The first quarter of 2020 proved challenging for the consumer tech sector as lockdowns prompted many to defer their luxury purchases. Except, it seems, in the smartwatch segment, where shipments actually rose year-on-year by double digits.
The sector delivered 14.3 million smartwatches globally in Q1 2020, an increase of 12 per cent year-on-year, according to analyst Canalys.
Apple, which occupies 36.3 per cent of the segment, predictably remained on top with 5.2 million units shipped over the three months. Still, these fall short of the figures for 2019, where the company shipped 6 million smartwatches, a decline of 13 per cent.
Tailing the fruity firm is Huawei, which saw year-on-year growth of 113 per cent, with shipments soaring from 1 million in Q1 2019 to 2.1 million in Q1 2020. Of course, Huawei has long bundled pre-orders of its flagship phones with a complementary smartwatch to sweeten the pot. It's therefore likely that these shipment figures aren't entirely driven by organic consumer decisions.
While Samsung and Garmin both managed to achieve double-digit shipment growth, soaring 46 and 39 per cent respectively, likely Google acquisition Fitbit struggled, with shipments dropping 21 per cent to 0.9 million.
Part of the problem is that basic fitness wearables still represent a good chunk of Fitbit's lineup. These cheaper devices have suffered several straight quarters of decline, while more complicated smartwatch products have won consumer favour.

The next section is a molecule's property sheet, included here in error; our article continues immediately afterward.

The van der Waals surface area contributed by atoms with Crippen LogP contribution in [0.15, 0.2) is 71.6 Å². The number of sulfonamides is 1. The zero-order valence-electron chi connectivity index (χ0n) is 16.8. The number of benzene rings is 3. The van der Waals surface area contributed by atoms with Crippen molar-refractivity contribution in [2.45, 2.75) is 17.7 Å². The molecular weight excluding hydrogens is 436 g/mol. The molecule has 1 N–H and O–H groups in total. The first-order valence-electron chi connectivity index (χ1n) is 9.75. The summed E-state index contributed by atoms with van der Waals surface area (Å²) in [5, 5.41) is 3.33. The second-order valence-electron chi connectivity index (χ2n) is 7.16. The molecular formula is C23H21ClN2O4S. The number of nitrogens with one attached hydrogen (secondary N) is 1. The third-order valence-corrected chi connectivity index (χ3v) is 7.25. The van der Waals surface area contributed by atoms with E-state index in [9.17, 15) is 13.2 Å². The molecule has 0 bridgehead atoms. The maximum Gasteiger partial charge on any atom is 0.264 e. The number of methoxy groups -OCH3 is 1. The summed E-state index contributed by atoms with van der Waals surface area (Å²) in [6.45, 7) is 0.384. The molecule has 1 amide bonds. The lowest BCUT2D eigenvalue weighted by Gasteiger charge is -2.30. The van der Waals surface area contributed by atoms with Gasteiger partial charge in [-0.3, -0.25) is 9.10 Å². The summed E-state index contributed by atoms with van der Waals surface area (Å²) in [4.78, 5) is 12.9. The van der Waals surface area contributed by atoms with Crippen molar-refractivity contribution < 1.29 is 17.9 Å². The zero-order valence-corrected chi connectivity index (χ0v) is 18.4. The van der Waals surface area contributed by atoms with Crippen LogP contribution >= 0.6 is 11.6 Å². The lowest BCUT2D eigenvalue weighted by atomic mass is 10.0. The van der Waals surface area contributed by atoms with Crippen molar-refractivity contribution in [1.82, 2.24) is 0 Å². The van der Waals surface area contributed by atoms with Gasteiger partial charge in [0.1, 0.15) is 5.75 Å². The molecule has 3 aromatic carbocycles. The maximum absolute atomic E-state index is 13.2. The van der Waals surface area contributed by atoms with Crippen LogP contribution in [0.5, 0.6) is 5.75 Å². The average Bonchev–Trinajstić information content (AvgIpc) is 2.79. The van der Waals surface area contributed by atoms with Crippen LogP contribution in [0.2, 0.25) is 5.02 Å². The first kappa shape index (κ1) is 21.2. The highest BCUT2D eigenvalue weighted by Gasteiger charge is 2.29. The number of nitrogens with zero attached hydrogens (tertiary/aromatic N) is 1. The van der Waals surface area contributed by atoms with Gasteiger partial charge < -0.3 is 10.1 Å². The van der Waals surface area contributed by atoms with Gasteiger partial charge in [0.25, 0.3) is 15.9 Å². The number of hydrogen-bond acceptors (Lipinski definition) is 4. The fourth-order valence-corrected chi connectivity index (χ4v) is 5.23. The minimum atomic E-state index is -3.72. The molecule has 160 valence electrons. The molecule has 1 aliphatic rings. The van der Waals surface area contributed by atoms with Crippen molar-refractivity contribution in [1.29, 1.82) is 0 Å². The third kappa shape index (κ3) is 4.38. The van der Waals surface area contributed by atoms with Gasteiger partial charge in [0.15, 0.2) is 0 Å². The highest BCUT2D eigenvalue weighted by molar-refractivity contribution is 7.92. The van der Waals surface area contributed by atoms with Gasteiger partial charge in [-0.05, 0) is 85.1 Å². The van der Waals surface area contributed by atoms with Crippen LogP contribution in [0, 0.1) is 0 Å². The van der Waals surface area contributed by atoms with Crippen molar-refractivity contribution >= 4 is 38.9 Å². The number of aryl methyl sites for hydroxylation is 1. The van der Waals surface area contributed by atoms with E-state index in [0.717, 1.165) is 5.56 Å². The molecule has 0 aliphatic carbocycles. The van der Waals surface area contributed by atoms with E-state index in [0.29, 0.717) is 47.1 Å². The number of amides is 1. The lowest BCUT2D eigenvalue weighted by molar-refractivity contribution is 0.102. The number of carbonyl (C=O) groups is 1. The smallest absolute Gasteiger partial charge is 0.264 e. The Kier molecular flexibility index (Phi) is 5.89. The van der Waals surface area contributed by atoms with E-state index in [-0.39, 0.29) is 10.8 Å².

Fitbit is also somewhat of an industry outlier. Samsung and Garmin have built upon Google's Wear OS foundations, but Fitbit maintains its own software ecosystem. While this comes with certain advantages (with Fitbit having a monopoly on mobile payments via its wearables), it does mean that users are unable to take advantage of the wider developer enthusiasm for Wear OS.
Google has declared its intent to acquire Fitbit for $2.1bn and the deal is expected to close later this year subject to approval from regulators.
Analysts from ABI Research expect the smartwatch and fitness wearable sectors to prove relatively resilient to the onslaught of COVID-19 due to their health-focused nature. Modern devices can track metrics like oxygen saturation, blood pressure, and other pertinent stats. ®